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Volkswagen maintains 2024 goals despite 20% dip in first-quarter profit

Women's Tabloid News Desk
Women's Tabloid News Desk

Volkswagen, a prominent player in Europe’s automotive industry, has reiterated its revenue and margin objectives for 2024 despite experiencing a 20% decrease in first-quarter operating profit due to reduced sales and higher expenses. This decline comes as the company gears up for the launch of several new vehicle models.

Notably, Volkswagen’s luxury brand Porsche witnessed a 14.8% decrease in operating margin, primarily attributed to increased investments in model upgrades and a dip in demand for premium cars in the Chinese market. Furthermore, delivery disruptions at the luxury Audi brand also contributed to the overall decrease in company earnings.

Despite facing stiff competition and a pricing battle with local electric vehicle manufacturers in China, Volkswagen aims to maintain its market share in the country until 2030, emphasizing significant investments to support sales growth.

Additionally, Volkswagen highlighted that its order backlog remains steady compared to the end of 2023, with orders for fully electric vehicles more than doubling in the first quarter compared to the same period last year.

Arno Antlitz, CFO and COO of the Volkswagen Group, commented on the company’s performance, stating, “As expected, our first quarter results show a slow start to the year. We remain confident of achieving our financial targets for 2024. A strong March, the solid order bank and the improving order intake in the past months are encouraging and should already have a positive impact in the second quarter. We expect additional momentum over the course of the year from the launch of more than 30 new models across all brands”.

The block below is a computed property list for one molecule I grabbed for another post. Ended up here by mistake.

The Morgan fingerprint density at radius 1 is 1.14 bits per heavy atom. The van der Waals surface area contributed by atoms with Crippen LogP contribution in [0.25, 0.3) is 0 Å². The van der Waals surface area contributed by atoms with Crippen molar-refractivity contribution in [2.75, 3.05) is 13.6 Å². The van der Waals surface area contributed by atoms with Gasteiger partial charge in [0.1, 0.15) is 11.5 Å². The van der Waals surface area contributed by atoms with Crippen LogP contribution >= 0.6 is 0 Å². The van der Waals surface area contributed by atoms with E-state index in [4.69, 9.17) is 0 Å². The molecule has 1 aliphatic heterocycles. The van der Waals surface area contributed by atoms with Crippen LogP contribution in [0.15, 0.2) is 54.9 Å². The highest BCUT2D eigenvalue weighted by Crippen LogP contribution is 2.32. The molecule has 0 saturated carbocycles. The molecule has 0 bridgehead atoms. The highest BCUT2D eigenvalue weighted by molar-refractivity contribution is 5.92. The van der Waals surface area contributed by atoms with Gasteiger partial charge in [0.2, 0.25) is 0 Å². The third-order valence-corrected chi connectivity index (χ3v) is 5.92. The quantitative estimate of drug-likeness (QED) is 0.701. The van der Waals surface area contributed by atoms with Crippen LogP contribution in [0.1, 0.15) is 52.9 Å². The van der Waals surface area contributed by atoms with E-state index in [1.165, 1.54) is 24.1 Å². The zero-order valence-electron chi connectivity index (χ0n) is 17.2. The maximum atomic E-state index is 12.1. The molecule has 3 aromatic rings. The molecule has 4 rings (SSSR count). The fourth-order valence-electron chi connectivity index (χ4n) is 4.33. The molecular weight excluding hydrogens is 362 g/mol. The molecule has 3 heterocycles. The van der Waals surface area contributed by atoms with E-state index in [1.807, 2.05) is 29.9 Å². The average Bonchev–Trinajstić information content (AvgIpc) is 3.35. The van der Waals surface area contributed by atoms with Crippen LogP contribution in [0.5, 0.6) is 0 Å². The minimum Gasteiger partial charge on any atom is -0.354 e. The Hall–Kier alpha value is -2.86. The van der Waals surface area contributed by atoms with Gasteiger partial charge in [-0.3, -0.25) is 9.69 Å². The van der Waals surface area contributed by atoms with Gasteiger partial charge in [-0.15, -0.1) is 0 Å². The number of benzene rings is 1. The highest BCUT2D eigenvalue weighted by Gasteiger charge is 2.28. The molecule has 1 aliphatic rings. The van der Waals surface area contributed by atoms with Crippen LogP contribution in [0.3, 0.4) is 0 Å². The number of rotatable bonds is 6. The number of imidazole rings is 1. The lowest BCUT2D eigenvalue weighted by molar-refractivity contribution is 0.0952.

Looking ahead, Volkswagen forecasts a sales revenue increase of up to 5% in 2024, alongside a full-year operating profit margin ranging between 7% and 7.5%. While the company experienced a 2% decline in sales during the first quarter, with growth in Asia-Pacific and South America offset by declines in Europe and North America, deliveries of Volkswagen’s more affordable vehicles, including Volkswagen, Skoda, and Seat cars, saw an increase. However, deliveries of higher-priced Porsche and Audi models declined.

Rising fixed costs also impacted Volkswagen’s financial performance, with the company reporting a net profit of 3.7 billion euros from January to March on sales of 75.5 billion euros.

Following the release of the financial results, Volkswagen’s shares experienced a 2% decline on the Frankfurt Stock Exchange. Meanwhile, US-European rival Stellantis reported a significant drop in first-quarter sales, with sales decreasing by 12% to 41.7 billion euros.

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